Now that we have a newly created player with six of the early Game Perks related to run production already unlocked. As long as you don’t strike out and you work that pitch count, you should be earning around 14 points per at bat as long as you’re putting the ball in play; around 15 points for getting a walk. Home runs are nice and can net between 20 to 30 points depending how many runs you drive in, but putting the ball in play even if it results as an out is the No. 1 key to success at the plate.
Your approach at the plate
Considering that you get bonus points for the length of your at-bat, you should get a good feel for the strike zone and its relation to pitches coming over the plate as soon as possible. This takes some practice and patience. This is why it’s important for you to take all of the training scenarios during the course of the regular season whenever The Show offers them to you. Not only will you start to get a feel for your approach at the plate, but you’ll also earn some additional training points to help improve your player.
Go ahead and and sim through most of your minor league games, especially with the run-producing monster that you’ve now created, but make sure you play a few games per month to ensure your player is on the right track. I found great success in simulating around 90 percent of the regular season schedule. In fact, Joe Random actually made it to the All-Star Game, and I only played about five to six games!
Also, make sure you check in on your stats to make sure none of them have started to decline. If so, address those areas immediately before you continue to put points into the key stats that you want to be paying attention to in relation to our player: power, contact, vision, discipline, clutch, and speed.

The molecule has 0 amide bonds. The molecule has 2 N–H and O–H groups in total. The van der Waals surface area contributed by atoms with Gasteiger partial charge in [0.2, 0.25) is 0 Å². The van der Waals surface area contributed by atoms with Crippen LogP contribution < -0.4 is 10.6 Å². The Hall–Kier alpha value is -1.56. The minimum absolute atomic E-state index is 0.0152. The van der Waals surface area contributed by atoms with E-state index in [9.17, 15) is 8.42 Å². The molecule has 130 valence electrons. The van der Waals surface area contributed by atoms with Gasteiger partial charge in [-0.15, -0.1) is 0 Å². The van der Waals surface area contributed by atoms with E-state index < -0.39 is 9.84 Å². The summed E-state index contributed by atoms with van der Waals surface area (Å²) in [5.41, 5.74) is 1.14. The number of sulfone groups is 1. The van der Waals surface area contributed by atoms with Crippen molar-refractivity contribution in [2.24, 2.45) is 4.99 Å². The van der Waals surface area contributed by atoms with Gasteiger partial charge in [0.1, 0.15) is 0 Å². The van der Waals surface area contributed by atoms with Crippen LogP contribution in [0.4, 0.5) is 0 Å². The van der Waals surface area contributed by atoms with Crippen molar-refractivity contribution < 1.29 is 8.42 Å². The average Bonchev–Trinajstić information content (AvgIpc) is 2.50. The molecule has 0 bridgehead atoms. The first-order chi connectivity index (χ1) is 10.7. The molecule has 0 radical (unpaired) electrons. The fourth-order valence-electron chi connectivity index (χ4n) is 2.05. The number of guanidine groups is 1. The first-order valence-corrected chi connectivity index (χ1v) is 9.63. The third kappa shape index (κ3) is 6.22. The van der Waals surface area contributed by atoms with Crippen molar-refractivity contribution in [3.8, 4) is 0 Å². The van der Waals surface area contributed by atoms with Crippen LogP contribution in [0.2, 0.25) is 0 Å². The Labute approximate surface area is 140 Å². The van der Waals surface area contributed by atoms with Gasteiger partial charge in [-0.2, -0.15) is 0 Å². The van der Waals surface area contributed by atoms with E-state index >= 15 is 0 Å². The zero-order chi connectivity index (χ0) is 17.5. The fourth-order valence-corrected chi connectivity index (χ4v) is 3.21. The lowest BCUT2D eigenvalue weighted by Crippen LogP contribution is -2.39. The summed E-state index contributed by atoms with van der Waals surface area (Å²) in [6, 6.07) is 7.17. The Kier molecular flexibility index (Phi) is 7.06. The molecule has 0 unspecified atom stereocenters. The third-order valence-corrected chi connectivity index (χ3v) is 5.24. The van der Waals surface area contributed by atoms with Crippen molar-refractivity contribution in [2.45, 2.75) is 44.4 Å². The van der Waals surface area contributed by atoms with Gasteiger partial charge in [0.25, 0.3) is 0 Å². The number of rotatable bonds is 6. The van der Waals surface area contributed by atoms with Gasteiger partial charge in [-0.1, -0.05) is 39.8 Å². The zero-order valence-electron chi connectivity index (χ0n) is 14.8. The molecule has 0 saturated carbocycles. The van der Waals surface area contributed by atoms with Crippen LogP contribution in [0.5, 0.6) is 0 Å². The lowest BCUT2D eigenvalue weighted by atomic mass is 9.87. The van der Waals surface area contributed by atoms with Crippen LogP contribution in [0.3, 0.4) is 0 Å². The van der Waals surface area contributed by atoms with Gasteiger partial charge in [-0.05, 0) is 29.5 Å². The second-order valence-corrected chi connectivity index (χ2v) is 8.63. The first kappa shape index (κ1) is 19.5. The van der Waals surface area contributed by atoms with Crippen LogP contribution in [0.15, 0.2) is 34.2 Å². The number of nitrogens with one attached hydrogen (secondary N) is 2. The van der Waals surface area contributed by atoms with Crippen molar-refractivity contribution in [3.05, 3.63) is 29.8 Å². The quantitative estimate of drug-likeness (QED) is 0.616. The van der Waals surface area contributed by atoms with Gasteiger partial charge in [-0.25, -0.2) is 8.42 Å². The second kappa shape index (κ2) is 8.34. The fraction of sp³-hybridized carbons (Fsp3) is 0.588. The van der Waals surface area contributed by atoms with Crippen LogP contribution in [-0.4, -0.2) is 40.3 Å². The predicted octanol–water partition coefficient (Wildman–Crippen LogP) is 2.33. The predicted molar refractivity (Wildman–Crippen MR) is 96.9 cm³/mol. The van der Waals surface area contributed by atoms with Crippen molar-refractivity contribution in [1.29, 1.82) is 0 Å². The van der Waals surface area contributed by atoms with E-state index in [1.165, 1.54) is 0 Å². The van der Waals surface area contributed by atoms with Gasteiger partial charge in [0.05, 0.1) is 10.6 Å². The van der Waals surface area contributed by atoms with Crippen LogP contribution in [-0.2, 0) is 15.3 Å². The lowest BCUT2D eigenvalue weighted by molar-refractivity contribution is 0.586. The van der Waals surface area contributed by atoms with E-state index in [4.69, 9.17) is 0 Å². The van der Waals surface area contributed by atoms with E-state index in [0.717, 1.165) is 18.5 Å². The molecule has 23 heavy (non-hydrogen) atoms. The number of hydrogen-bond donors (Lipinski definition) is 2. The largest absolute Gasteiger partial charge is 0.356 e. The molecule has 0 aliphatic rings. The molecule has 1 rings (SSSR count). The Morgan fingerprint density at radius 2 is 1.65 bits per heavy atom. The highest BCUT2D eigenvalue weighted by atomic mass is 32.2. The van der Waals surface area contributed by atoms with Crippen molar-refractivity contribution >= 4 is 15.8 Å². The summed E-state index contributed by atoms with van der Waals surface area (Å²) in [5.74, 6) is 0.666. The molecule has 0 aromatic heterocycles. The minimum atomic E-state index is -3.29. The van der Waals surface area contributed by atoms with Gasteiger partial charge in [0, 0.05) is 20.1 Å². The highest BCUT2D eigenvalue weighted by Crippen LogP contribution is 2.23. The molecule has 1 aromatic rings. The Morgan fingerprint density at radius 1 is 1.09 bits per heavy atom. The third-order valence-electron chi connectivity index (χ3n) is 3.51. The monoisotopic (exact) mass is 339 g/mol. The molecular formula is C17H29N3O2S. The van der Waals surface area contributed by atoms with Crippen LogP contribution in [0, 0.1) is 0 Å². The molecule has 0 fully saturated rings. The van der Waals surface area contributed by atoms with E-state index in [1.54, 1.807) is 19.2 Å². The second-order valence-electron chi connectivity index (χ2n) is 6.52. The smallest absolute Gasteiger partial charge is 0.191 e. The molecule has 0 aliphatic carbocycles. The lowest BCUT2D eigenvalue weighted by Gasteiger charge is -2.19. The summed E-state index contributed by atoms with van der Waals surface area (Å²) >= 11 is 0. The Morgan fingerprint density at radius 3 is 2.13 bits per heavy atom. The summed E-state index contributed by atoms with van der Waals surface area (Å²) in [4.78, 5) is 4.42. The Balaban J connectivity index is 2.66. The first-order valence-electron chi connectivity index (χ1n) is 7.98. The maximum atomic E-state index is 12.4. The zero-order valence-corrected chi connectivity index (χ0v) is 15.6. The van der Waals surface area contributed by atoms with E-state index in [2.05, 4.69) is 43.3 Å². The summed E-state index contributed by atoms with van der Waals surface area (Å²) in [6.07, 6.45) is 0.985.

Continued development and making it to The Show
As your career continues and you play more games, the next difficult technique to pick up is determining how a pitcher will face you. If you continue to swing at junk outside of the zone, you better believe The Show is going to exploit this until you can demonstrate an ability to lay off a wicked curveball in the dirt.
This is much easier said than done, as you have fractions of a second to decide to commit to a pitch or not. Sometimes I’d simply put my controller down so I wouldn’t be compelled to swing at the first two pitches, just to get my mind right at the plate. The way I’ve found myself to get better is to take advantage of batting practice in the offseason. You’ll not only be able to accrue additional XP to improve your player, but you’ll also get a great chance to develop your own batter’s eye.
As you approach the end of your first minor league season you should have a well-developed offensive-minded player with an overall ranking between 55 and 60. Going into the offseason, you’ll have an invite to Spring Training waiting for you, and it’s vital that you use it. Your player is in a pretty good spot developmentally, but it’s up to you to show that you can swing a hot bat during the spring. I’d recommend you play as many of your Spring Training games as possible. It will only increase your chances of cracking that opening day roster with a major league ballclub.
Every player that I’ve created following the profile outline in this article has managed to break through to the big leagues at the end of their first Spring Training. Joe Random, who was featured throughout this article, was traded from the Indians to the Brewers minor league teams in the offseason and cracked the 2017 opening day squad batting cleanup. If, however, you don’t get the call at the start of April, continue developing in the areas we have outlined in this article.
You’ll get the call soon enough.